Patricio Sanhueza and colleagues reported on ALMA high resolution observations of the high-mass star forming region IRAS 18089-1732. They revealed that, the dense molecular envelope surrounding the high-mass star has a complex spiral pattern at the 0.003–0.1 pc scales. Their study recently appeared in Arxiv.
In order to fully understand high-mass star formation, we have to study the magnetic fields. But, it is by far the least explored. Polarization observations can help us to infer the magnetic field in molecular clouds and denser regions associated with star formation. But, at smaller scales i.e. at core-disk interface ~ 1000 au, these observations are far less. Thus, it is difficult to evaluate the importance of the magnetic field in the high mass star formation process.
IRAS 18089−1732, is the high-mass star forming region, located at a parallax distance of 2.34 kpc with a bolometric luminosity of 1.3 × 10⁴ L. It is an ideal laboratory to assess the importance of the magnetic field with respect to turbulence, gravity, and rotation. Earlier studies at arcsec resolution showed that IRAS 18089−1732 has a deeply embedded hot core and a disklike rotating structure roughly perpendicular to a molecular outflow.
Now, Patricio Sanhueza and colleagues reported ALMA 1.2 mm, high-resolution (700 au) dust polarization and molecular line observations of the rotating hot molecular core embedded in the high-mass star-forming region IRAS 18089−1732.
They revealed that the dense molecular envelope surrounding the high-mass star has a complex spiral pattern (much like whirlpool) at the 0.003–0.1 pc scales. This spiral-like morphology is seen in the gas and dust, as well as in the magnetic field.
They have also modeled the magnetic field and found that, the core is weakly magnetized. The estimated magnetic field strength and Alfven speed are 3.5 mG and 1.26 km s¯1, respectively.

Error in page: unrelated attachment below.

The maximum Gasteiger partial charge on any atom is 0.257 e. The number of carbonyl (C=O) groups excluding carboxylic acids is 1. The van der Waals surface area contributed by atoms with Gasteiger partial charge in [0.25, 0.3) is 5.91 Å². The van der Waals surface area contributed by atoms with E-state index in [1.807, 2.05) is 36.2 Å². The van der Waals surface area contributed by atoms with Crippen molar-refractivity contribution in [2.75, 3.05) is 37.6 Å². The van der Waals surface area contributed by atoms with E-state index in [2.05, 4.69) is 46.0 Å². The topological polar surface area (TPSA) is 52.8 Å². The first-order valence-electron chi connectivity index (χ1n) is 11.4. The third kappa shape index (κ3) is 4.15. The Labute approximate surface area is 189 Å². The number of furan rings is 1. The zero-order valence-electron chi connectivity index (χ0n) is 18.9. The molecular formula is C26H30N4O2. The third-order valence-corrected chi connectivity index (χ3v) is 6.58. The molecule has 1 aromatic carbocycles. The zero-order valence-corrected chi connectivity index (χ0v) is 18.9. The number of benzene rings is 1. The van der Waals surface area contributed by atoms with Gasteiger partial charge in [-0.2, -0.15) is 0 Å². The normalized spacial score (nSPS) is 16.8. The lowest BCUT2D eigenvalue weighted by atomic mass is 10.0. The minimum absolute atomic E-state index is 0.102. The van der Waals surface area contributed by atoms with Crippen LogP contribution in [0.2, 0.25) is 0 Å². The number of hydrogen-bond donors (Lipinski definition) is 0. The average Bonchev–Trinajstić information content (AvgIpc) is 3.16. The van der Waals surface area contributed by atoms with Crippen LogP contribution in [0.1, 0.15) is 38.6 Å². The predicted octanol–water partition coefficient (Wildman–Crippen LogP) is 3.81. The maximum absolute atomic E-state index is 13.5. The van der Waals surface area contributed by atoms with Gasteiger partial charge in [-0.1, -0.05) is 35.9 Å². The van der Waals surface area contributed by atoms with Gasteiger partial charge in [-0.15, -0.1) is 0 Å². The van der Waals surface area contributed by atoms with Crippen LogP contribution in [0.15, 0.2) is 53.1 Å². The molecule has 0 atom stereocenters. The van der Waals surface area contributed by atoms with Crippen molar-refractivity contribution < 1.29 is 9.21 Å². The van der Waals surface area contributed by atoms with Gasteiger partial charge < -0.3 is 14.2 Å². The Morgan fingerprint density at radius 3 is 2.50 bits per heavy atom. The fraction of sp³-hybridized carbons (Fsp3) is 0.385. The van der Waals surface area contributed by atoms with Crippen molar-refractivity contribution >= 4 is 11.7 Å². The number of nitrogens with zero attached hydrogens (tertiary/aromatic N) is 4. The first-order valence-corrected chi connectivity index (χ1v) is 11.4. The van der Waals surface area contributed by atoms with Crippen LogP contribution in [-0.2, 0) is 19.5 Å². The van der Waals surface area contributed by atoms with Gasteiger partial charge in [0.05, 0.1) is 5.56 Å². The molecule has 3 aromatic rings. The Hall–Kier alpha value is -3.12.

In addition, they analyzed the energy balance of the system and showed that, the high-mass star formation can occur in weakly magnetized environments and that gravity is shaping the immediate surrounding (~1000 au scales) around the high-mass star. While, the magnetic field importance is only comparable to turbulence and rotation.
“The overwhelming importance of gravity with respect to the other energies becomes more evident once we included the magnetic field and rotation and calculated the virial parameters.”
Moreover, the spiral magnetic field indicated that, angular momentum is high enough to twist the field lines, as supported by the model and the energy analysis.
“With these observations, we suggest that the importance of the magnetic field in the process of high-mass star formation depends on the size scales traced and the evolutionary stage of the observed region.”— concluded authors of the study
Featured image: ALMA 1.2 mm dust continuum emission (color scale and contours) toward IRAS 18089-1732 with overlaid magnetic field vectors, which correspond to the dust polarization vectors rotated by 90 deg. Yellow line segments representing the magnetic field orientation are plotted above the 3σ level, with σ = 31.4 µJy beam¯1, and have an arbitrary length. Contours correspond to the dust continuum emission in steps of 4, 6, 10, 18, 34, 66, 130, 258, 514 times the σ (rms) value of 175 µJy beam¯1. Spatial resolution of 700 au (0.3″) is shown on the bottom left. Scale bar is shown on the bottom, right side of the panel. © Patricio Sanhueza et al.
Reference: Patricio Sanhueza, Josep Miquel Girart, Marco Padovani, Daniele Galli, Charles L. H. Hull, Qizhou Zhang, Paulo Cortes, Ian W. Stephens, Manuel Fernandez-Lopez, James M. Jackson, Pau Frau, Patrick M. Kock, Benjamin Wu, Luis A. Zapata, Fernando Olguin, Xing Lu, Andrea Silva, Ya-Wen Tang, Takeshi Sakai, Andres E. Guzman, Ken’ichi Tatematsu, Fumitaka Nakamura, Huei-Ru Vivien Chen, “Gravity Driven Magnetic Field at ~1000 au Scales in High-mass Star Formation”, Arxiv, 2021. https://arxiv.org/abs/2106.03866
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